-> b) market dynamism among laggards: increasing survival of marginal (or loss-making) incumbent firms that would typically have exited in a competitive market, despite a deterioration in their relative productivity –> adverse effects on aggregate technology adoption are reinforced by the decline in entry, which implies less indirect pressure on incumbent firms to improve their productivity (Bartelsman et al. 2004).
—-> a broader decline in the contestability of markets and growth-enhancing reallocation
c) the best firms and the rest is much more extreme in sectors where pro-competition market reforms were slowest (market regulations remained relatively stringent: retail trade and professional services v.s.reforms were most extensive: telecommunications)
–> failure of policy to encourage the diffusion of best practices in OECD countries.
David Autor and his colleagues looked at 676 industries in the US and found that for the typical industry in each of six sectors — manufacturing, retail, finance, services, wholesale and utilities/transportation — the biggest companies are producing a larger share of output.
This is surprising. As the world economy grows, one might expect markets to become more like the perfectly competitive textbook model, not less.
– Deregulation should allow more competition;
– Globalisation should expose established players to pressure from overseas;
– Transparent prices should make it harder for fat cats to maintain their position.
Why hasn’t competition chipped away at the market position of the leading companies? The simplest explanation: they are very good at what they do. Competition isn’t a threat to them. It’s an opportunity. “Superstar firms” tend to be more efficient:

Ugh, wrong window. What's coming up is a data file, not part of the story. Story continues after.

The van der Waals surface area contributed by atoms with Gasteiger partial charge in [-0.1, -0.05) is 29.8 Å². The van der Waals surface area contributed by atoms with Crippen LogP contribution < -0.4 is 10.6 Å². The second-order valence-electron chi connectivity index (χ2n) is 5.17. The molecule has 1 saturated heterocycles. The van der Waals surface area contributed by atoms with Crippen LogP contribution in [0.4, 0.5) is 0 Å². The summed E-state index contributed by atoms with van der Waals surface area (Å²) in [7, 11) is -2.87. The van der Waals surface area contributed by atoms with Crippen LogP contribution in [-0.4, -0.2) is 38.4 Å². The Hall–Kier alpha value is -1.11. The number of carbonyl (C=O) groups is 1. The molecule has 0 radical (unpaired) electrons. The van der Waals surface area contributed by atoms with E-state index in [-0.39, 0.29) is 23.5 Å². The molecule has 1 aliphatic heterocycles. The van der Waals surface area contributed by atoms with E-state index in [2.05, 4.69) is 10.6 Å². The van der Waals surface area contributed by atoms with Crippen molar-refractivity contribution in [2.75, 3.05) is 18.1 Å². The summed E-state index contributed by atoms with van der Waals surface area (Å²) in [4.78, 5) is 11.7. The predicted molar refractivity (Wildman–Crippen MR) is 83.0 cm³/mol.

superstar firms have grown not by avoiding competitors but by defeating them. (see above)
—-> The superstar firm phenomenon is the best explanation that: the distribution of this labour income also became much more unequal during the 1980s and 1990sin the US and many other advanced economies.
(Workers, from shelf-stackers to chief executives, have seen their total share of economic value-added fall from about 66% to about 60% in the US since 1980. This decline in “labour share” is often blamed on international trade making life harder for workers and easier for footloose capital. This paper find little evidence for this idea.)
Superstar firms, instead, seem to be the cause: Because of this profitability, more of the value added by the company flows to shareholders and less to workers. And what happens in these groups will tend to be reflected in the economy as a whole, because superstar firms have an increasingly important role.
->>> Either the US economy ends up like Amazon, or it ends up like Microsoft.
– The Amazon future is one of relentless competition, a paradise for consumers but a nightmare for workers, and with the ever-present risk that dominant businesses will snuff out competition as the mood takes them.
– The Microsoft future epitomises the economist John Hicks’s quip: “the best of all monopoly profits is a quiet life”. Microsoft in the 1990s became famous as a once-brilliant company that decided to pull up the drawbridge, locking in consumers and locking out competitors.